Actor Andrew Garfield made headlines recently with an “interesting” approach to an interview with the press.
According to Vulture reporter Kyle Buchanan, the 99 Homes star apparently did not hold back his honest opinions about any topic raised during their discussion – including his strong feelings about having to do an interview in the first place.
“Coming in today to do interviews, I’m like, Why? I know that I’m an actor and it’s part of the job, and I feel lucky I get to do that, but with the interviews, it’s such a weird thing. What do I have to say?”
99 Homes allowed Garfield to break away from his former superhero role as Spider-Man by playing a poor laborer whose family lost a home during the housing crisis. His journey eventually leads him to become the newest “student” of a twisted real-estate developer played by Man of Steel actor Michael Shannon.
In the film, Shannon’s character convinces Andrew Garfield’s character that the only way to prosper in life is to take it away from other people – a concept that Peter Parker would have quickly rejected and even fought against in the Marvel Cinematic Universe.
However, Garfield apparently feels comfortable with playing more intense roles of this nature since he no longer has to worry about starring in another movie as the costumed web-slinger.
As a matter of fact, Andrew did not even hesitate to share his honest feelings about playing Spider-Man on the big screen during the same interview.
“Yeah, something shifted with the Spider-Man stuff. It was a character that I wanted to play my whole life and not one part of me was indifferent… but I got incredibly uncomfortable with the attention that just came with that job. It was nothing to do with me, it was to do with this idea of celebrity. Hopefully I’m just more myself as I get older and as I grow, but in our culture they’re telling us to be something totally fucking different.”
Garfield later mentioned that he does not feel as if the “culture” accepts him. Based on his expressed opinion, Garfield only feels that people are accepted if they fit a particular description that goes a little farther than just race – even though he made it clear that being white is important.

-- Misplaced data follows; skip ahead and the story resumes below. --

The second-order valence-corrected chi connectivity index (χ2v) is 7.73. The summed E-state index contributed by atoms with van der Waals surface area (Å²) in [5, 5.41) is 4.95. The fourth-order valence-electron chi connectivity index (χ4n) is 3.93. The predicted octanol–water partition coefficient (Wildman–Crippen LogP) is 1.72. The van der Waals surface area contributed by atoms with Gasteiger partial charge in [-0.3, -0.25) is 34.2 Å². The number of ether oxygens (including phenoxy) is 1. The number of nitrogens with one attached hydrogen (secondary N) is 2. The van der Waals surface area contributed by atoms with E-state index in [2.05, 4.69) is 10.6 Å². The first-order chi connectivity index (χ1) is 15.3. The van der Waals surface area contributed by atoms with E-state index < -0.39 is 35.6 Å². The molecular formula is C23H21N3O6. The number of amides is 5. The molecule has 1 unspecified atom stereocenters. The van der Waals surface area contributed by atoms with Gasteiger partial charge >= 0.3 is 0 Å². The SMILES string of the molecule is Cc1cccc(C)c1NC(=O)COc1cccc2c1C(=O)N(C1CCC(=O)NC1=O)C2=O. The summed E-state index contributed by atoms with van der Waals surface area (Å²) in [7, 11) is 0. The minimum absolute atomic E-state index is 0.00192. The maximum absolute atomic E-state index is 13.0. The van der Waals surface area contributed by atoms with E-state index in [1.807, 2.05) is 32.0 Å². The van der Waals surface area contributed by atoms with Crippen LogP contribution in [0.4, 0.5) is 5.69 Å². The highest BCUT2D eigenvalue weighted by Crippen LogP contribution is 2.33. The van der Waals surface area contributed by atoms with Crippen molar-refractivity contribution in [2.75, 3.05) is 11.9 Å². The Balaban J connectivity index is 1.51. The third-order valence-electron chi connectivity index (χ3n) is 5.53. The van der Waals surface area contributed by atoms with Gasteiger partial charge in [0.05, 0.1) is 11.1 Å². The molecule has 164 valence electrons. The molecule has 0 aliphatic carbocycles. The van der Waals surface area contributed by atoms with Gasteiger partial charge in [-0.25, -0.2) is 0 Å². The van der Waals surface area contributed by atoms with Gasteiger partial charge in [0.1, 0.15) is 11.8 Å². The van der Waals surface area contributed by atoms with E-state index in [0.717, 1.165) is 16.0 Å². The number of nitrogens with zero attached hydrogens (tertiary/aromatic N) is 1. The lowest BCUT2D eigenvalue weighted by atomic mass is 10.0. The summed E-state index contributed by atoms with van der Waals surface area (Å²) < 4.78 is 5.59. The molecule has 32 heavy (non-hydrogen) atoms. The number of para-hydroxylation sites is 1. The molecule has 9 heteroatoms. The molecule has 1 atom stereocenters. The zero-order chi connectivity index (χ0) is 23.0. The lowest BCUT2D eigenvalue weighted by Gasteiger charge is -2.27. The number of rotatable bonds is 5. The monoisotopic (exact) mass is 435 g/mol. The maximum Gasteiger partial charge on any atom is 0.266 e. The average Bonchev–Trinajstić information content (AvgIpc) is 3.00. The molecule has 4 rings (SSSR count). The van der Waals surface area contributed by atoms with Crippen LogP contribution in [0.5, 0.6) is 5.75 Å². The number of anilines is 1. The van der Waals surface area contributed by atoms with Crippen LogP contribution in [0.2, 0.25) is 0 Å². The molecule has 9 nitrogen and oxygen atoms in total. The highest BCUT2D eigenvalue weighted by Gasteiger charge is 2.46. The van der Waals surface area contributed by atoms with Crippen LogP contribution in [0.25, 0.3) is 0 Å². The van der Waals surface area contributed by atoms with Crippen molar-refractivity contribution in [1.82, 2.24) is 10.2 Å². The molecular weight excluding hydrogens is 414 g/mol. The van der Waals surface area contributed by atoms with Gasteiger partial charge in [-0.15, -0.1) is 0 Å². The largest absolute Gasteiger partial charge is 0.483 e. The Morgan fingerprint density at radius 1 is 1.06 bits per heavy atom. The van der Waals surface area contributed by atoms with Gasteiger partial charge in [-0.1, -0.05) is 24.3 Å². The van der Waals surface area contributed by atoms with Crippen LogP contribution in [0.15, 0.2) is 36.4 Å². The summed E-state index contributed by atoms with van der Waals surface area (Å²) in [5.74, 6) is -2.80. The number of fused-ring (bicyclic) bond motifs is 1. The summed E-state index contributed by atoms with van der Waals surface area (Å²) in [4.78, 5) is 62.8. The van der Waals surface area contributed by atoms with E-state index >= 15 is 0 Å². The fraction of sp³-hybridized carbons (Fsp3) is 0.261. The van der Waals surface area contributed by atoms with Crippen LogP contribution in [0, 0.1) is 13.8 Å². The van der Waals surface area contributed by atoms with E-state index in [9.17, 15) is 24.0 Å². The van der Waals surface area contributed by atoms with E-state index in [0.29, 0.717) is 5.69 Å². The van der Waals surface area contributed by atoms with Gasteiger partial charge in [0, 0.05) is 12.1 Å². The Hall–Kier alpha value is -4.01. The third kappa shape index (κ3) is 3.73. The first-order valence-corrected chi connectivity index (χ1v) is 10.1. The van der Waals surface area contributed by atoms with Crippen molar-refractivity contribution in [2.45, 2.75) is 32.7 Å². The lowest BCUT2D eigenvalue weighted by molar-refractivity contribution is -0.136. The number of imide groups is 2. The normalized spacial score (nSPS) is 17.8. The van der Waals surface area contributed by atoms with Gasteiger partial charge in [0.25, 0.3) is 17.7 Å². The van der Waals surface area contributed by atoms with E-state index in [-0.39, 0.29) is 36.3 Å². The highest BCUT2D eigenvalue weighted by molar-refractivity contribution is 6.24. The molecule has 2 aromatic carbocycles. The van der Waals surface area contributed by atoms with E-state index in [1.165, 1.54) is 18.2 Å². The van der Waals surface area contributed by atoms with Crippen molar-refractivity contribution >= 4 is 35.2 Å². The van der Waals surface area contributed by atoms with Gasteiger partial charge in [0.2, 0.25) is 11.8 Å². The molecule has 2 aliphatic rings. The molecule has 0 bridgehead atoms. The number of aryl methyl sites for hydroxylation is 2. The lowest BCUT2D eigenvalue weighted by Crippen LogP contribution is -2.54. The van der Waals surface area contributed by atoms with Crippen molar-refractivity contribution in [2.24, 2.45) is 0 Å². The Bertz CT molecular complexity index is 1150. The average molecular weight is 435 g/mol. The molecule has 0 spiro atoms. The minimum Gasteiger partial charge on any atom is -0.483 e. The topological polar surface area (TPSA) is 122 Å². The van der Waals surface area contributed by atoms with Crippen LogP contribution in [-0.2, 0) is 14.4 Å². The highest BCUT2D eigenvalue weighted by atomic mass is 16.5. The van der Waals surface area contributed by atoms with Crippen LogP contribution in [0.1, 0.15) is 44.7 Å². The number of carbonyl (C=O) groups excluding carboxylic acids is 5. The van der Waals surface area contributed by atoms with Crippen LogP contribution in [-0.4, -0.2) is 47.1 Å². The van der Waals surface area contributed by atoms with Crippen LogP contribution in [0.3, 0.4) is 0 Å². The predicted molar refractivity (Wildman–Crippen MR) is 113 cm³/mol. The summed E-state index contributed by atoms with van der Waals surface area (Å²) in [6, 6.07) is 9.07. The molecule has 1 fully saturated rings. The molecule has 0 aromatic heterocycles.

“Handsome, charming, charismatic, thin-enough eyebrows to be beautiful, but thick enough to still be masculine. We are told constantly we’re not enough, we’re told constantly that we don’t have enough, we’re told constantly that we’ll never be enough. It’s that dangling-carrot thing.”
Garfield further expressed that he, at first, thought that getting the lead role in The Amazing Spider-Man was going to make his life much better. However, he apparently believes that was not the case after all.
“That was my experience with the Spider-Man thing. It’s like, ‘Oh (expletive) my life is now great! But in fact, I’m still fucked up in my own ways, and insecure, and scared, and don’t really know who I am. Celebrity is the new religion, as far as I can see, along with money, power, status. It’s all the same umbrella — the seductive forces of evil, really.”
This is not the first time this year that a promotional interview has taken a unique turn away from actually promoting a film.
For instance, Robert Downey Jr. (another star actor in the Marvel Cinematic Universe) made headlines back in April when he walked out of an interview with Channel 4 journalist in the UK, Krishnan Guru-Murthy.
Instead of focusing on the movie that was being promoted (Avengers: Age of Ultron), Guru-Murthy shifted the focus of the conversation to Robert Downey Jr’s personal life and his troubled past.
During an interview with Howard Stern about his decision to walk out, the Oscar-nominated actor made it clear that he regretted nothing. According to The Hollywood Reporter, he only wished that he had left the interview sooner.
Instead of simply walking away or refusing to answer questions, though, Andrew Garfield seemed to take a different approach. The 32-year-old actor apparently decided to use blunt honesty without any hesitation to answer each of the interviewer’s questions – regardless of consequence.
[Image Credit: Frazer Harrison/Getty Images]